or rad . cos C = cos A B . sin A (Equation 10.) And in this manner may each of the equations be shewn to be the same with those produced by Napier's Rules, and the equations of Napier are therefore identical with those which have been directly demonstrated.
PROPOSITION XVI. In any spherical triangle the sines of the sides are proportional to the sines of their opposite angles.
In the right angled spherical triangle A B C (see the last figure) we have (Prop. 15.) rad . sin A B = sin A C sin B C A and rad. sin BC= sin A C .sin BAC; hence rad . sin A B : rad . sin B C:: sin A C. sin B C A : sin A C. sin B AC; or sin A B : sin B C : ; sin B CA: sin BAC
But if the triangle A B C be not right angled, let C D be a great circle drawn from C perpendicular
с to AB, or A B produced. Then
C in the right angled triangle ADC we have R . sin D C = sin AC. sin A; and in the right angled A
B В D
А triangle BD C we have R. sin DC = sin B C . sin B; hence sin A C.sin A = sin B C. sin B ; or sin AC: sin B C :: sin B : sin A.
PROPOSITION XVII. In any oblique angled spherical triangle A B C (see figure to the preceding proposition) if CD be a perpendicular from C on A B, the following proportions obtain.
Viz. 1. cos AD: cos DB::cos A C: cos BC
2. cos B: cos A : : sin BCD: sin A CD
5. tan A D: tan D B: :tan A CD:tan BCD For Prop. 15, Equation 6, rad.cos A C = cos A D. cos D C; and rad . cos B C = cos B D. cos D C, whence cos A D : cos DC: cos BD.cos D C :: rad . cos A C: rad . cos B C or
cos A D: cos D B :: cos A C. cos B C (Equation 1.) By Equation 8, Prop. 15, rad.cos A = cos D C, sin A CD; and rad. cos B = cos DC. sin BCD
Whence rad . cos B : rad. cos A :: cos D C. sin BCD: cos DC. sin A CD
cos B : cos A : : sin BCD: sin A CD (Equation 2.) By Equation 1, Prop. 15, rad. sin AD= tan DC.cot A; and rad.
Therefore rad .sin AD: rad.sin BD::tan DC. cotA :tan DC.cot B
or, sin A D:sin BD:: cot A : cot B (Equation 3.) By Equation 9. Prop. 15. rad.cos AC D=tan DC.cot A C; and rad. cos BCD= tan DC. cot BC
Therefore rad . cos A CD: rad . cos BCD: :tan DC.cot AC: tan DC.cot BC
or, cos A CD:cos BCD:: cot A C: cot B C (Equation 4.) By Equation 2. Prop. 15. rad. sin D C = tan AD. cot A CD, and rad . sin DC= tan DB.cot D C B whence tan AD. cot ACD = tan DB.cot D C B, or tan AD: tan DB:: cot D C B : cot A CD
But cot DCB: cot A CD:: tan A CD:tan BCD; therefore tan AD:tan D B : : tan A CD:tan B CD (Equation 5.)
PROPOSITION XVIII. To investigate the relation between the cosine of an angle of a spherical triangle, and the sines and cosines of its sides.
Let A B C be a spherical triangle, and A D a perpendicular from A on B C, or on B C produced. Then (Prop. 17.) cos A B : cos A C:: cos BD: cos DC. But when A D falls within the triangle, DC = BC – BD, and when A D falls without the triangle D C = B D B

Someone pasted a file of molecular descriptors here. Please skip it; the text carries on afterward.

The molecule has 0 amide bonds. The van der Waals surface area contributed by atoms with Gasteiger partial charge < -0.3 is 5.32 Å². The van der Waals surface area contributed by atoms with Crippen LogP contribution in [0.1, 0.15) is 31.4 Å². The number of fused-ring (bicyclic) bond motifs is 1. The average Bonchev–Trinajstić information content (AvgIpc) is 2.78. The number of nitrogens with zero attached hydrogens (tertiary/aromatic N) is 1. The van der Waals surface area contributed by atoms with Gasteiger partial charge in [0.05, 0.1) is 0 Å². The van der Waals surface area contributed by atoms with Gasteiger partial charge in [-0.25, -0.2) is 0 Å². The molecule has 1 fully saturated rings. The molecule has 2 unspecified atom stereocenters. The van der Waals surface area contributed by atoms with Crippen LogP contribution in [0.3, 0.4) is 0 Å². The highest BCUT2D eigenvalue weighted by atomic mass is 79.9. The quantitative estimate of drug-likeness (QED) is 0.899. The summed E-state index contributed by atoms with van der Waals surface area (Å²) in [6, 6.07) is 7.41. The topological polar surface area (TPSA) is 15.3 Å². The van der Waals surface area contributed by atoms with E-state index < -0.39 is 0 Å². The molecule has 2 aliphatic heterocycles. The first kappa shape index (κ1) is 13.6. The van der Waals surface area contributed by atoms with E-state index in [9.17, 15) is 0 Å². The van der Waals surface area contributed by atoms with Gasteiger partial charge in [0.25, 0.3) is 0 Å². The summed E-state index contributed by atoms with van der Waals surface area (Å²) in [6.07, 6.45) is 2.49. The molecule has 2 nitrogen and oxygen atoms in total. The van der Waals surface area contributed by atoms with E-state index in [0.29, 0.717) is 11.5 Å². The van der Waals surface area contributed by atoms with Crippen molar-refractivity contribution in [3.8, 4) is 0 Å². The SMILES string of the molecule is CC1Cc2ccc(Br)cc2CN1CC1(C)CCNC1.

CB с -BC. Now cos BC BD is equal to cos BD - BC, for each of them is equal to cos B C. cos B D + sin B C. sin B D; therefore cos A B : cos A C:: cos B D: cos BD.cos B C + sin BD. sin B C. Or dividing both the latter terms of the analogy by cos
sin BD BD, we have cos A B : cos A C::1:cos BC +
sin B D But
= tan BD. Hence cos A B : cos AC::1:cos BC +
tan B C. sin B C. Now (Prop. 15.) if radius be unity, we have cos B = tan BD.cot A B, or
= tan B D, or cos B . tan
cot A B A B = tan B D; and substituting this value for tan B D, the above proportion becomes cos A B : cos AC::1: cos B C + sin B C. cos B. tan A B. Hence multiplying extremes and means, we have cos AC = cos A B. cos BC + sin BC.cos B. cos A B . tan A B.
sin AB But tan A B
therefore cos A B . tan A B = cos A B.
sin A B
= sin A B. Therefore cos A B
cos A C = cos A B . cos B C + sin B C .sin A Bicos B, or cos B. sin A B. sin B C = cos AC cos A B . cos BC,
cos AB.cos BC and consequently cos B =
sin A B .sin BC
Cor. If the sides opposite the angles A, B, and C be respectively represented by the corresponding small letters a, b, and c, the above theorem will be expressed thus,
cos B =
sin à . sin c By processes, perfectly similar, like theorems may be deduced for cos A and cos C. Hence
cos a cos b. cos c cos A =
sin b. sin c
To investigate the trigonometrical relation between the sides of a spherical triangle, and the half of any of its angles.
Adopting the notation used in the resulting formulæ of the preced, ing proposition, if we take any of the angles as A, we have
cos b. cos c cos A =
But I + cos A =
А 2 cos? (Form. 8. Trig.) Hence 2 cos?
2 cos b. cos C sin b. sin c + cos a cos b. cos c 1 + sin b. sin c
sin b. sin c Now cos b+c= cos b, cos c
sin b. sin c;
and subtracting each of these equals from cos a, we have cos a – cos b + c =
А COS a cos c to sin b, sin c. Therefore 2 cos?
cos a cos b + c sin b. sin c
a + b + c bt eBut cos a cosb + c = 2 sin
2 (Form. 3. Trig:)
a + b + c
b + c
2 Hence 2 cos?
sin b. sin c a + b + c